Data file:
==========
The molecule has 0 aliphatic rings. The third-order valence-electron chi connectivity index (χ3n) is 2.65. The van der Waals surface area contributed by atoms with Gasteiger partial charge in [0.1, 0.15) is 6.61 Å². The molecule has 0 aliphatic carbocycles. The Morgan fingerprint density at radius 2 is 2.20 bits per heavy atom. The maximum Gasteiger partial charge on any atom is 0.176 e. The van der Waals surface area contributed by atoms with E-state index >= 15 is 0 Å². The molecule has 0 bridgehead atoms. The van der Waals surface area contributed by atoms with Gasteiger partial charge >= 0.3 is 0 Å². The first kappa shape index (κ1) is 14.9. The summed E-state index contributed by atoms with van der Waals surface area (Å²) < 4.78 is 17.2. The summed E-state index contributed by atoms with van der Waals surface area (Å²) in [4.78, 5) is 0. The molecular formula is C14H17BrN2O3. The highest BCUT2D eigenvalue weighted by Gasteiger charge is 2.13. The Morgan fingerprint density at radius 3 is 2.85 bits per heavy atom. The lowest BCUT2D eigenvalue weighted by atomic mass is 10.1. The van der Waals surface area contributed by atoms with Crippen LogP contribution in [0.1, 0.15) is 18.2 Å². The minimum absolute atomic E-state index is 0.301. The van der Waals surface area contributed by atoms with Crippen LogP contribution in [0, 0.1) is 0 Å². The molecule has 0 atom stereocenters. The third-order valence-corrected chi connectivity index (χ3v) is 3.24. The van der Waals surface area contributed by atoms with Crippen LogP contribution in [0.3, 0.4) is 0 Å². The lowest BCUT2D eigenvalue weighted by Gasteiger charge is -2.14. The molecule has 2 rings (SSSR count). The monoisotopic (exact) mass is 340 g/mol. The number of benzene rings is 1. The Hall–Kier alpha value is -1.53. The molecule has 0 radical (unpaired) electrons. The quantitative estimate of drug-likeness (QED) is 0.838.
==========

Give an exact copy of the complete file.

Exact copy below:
The molecule has 0 aliphatic rings. The third-order valence-electron chi connectivity index (χ3n) is 2.65. The van der Waals surface area contributed by atoms with Gasteiger partial charge in [0.1, 0.15) is 6.61 Å². The molecule has 0 aliphatic carbocycles. The Morgan fingerprint density at radius 2 is 2.20 bits per heavy atom. The maximum Gasteiger partial charge on any atom is 0.176 e. The van der Waals surface area contributed by atoms with E-state index >= 15 is 0 Å². The molecule has 0 bridgehead atoms. The van der Waals surface area contributed by atoms with Gasteiger partial charge >= 0.3 is 0 Å². The first kappa shape index (κ1) is 14.9. The summed E-state index contributed by atoms with van der Waals surface area (Å²) < 4.78 is 17.2. The summed E-state index contributed by atoms with van der Waals surface area (Å²) in [4.78, 5) is 0. The molecular formula is C14H17BrN2O3. The highest BCUT2D eigenvalue weighted by Gasteiger charge is 2.13. The Morgan fingerprint density at radius 3 is 2.85 bits per heavy atom. The lowest BCUT2D eigenvalue weighted by atomic mass is 10.1. The van der Waals surface area contributed by atoms with Crippen LogP contribution in [0.1, 0.15) is 18.2 Å². The minimum absolute atomic E-state index is 0.301. The van der Waals surface area contributed by atoms with Crippen LogP contribution in [0, 0.1) is 0 Å². The molecule has 0 atom stereocenters. The third-order valence-corrected chi connectivity index (χ3v) is 3.24. The van der Waals surface area contributed by atoms with Crippen LogP contribution in [0.3, 0.4) is 0 Å². The lowest BCUT2D eigenvalue weighted by Gasteiger charge is -2.14. The molecule has 2 rings (SSSR count). The monoisotopic (exact) mass is 340 g/mol. The number of benzene rings is 1. The Hall–Kier alpha value is -1.53. The molecule has 0 radical (unpaired) electrons. The quantitative estimate of drug-likeness (QED) is 0.838.